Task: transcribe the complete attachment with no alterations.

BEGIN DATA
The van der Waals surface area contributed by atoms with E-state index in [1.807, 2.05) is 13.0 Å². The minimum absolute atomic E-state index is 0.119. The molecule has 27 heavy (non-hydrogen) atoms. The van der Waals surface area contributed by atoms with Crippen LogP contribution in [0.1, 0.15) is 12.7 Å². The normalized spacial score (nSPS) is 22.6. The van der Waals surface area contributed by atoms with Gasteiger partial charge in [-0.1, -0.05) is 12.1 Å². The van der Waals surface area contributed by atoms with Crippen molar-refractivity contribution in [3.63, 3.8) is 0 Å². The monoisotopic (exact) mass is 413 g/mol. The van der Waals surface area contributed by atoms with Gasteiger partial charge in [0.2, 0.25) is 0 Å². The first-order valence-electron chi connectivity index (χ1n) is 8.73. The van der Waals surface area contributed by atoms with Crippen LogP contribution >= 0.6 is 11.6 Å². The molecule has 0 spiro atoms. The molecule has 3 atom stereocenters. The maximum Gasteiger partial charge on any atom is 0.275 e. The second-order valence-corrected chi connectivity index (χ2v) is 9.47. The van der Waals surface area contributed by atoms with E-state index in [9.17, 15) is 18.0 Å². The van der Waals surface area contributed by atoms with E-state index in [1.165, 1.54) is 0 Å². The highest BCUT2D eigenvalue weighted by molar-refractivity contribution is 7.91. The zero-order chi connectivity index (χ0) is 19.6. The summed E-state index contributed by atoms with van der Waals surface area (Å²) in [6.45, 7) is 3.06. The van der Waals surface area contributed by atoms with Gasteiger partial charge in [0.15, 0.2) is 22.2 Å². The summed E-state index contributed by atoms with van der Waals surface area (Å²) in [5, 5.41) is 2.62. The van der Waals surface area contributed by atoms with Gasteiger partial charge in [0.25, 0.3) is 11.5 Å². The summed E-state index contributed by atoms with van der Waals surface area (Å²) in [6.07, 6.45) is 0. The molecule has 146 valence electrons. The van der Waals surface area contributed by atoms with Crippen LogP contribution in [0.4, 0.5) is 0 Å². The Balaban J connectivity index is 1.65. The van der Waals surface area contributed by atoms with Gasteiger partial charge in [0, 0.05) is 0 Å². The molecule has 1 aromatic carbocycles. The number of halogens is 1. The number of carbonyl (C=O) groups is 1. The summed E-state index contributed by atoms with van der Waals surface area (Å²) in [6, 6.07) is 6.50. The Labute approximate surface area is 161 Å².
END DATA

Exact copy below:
The van der Waals surface area contributed by atoms with E-state index in [1.807, 2.05) is 13.0 Å². The minimum absolute atomic E-state index is 0.119. The molecule has 27 heavy (non-hydrogen) atoms. The van der Waals surface area contributed by atoms with Crippen LogP contribution in [0.1, 0.15) is 12.7 Å². The normalized spacial score (nSPS) is 22.6. The van der Waals surface area contributed by atoms with Gasteiger partial charge in [-0.1, -0.05) is 12.1 Å². The van der Waals surface area contributed by atoms with Crippen molar-refractivity contribution in [3.63, 3.8) is 0 Å². The monoisotopic (exact) mass is 413 g/mol. The van der Waals surface area contributed by atoms with Gasteiger partial charge in [0.2, 0.25) is 0 Å². The first-order valence-electron chi connectivity index (χ1n) is 8.73. The van der Waals surface area contributed by atoms with Crippen LogP contribution >= 0.6 is 11.6 Å². The molecule has 0 spiro atoms. The molecule has 3 atom stereocenters. The maximum Gasteiger partial charge on any atom is 0.275 e. The second-order valence-corrected chi connectivity index (χ2v) is 9.47. The van der Waals surface area contributed by atoms with E-state index in [9.17, 15) is 18.0 Å². The van der Waals surface area contributed by atoms with E-state index in [1.165, 1.54) is 0 Å². The highest BCUT2D eigenvalue weighted by molar-refractivity contribution is 7.91. The zero-order chi connectivity index (χ0) is 19.6. The summed E-state index contributed by atoms with van der Waals surface area (Å²) in [6.45, 7) is 3.06. The van der Waals surface area contributed by atoms with Gasteiger partial charge in [0.15, 0.2) is 22.2 Å². The summed E-state index contributed by atoms with van der Waals surface area (Å²) in [5, 5.41) is 2.62. The van der Waals surface area contributed by atoms with Gasteiger partial charge in [0.25, 0.3) is 11.5 Å². The summed E-state index contributed by atoms with van der Waals surface area (Å²) in [6.07, 6.45) is 0. The molecule has 146 valence electrons. The van der Waals surface area contributed by atoms with Crippen LogP contribution in [0.4, 0.5) is 0 Å². The Balaban J connectivity index is 1.65. The van der Waals surface area contributed by atoms with Gasteiger partial charge in [0, 0.05) is 0 Å². The molecule has 1 aromatic carbocycles. The number of halogens is 1. The number of carbonyl (C=O) groups is 1. The summed E-state index contributed by atoms with van der Waals surface area (Å²) in [6, 6.07) is 6.50. The Labute approximate surface area is 161 Å².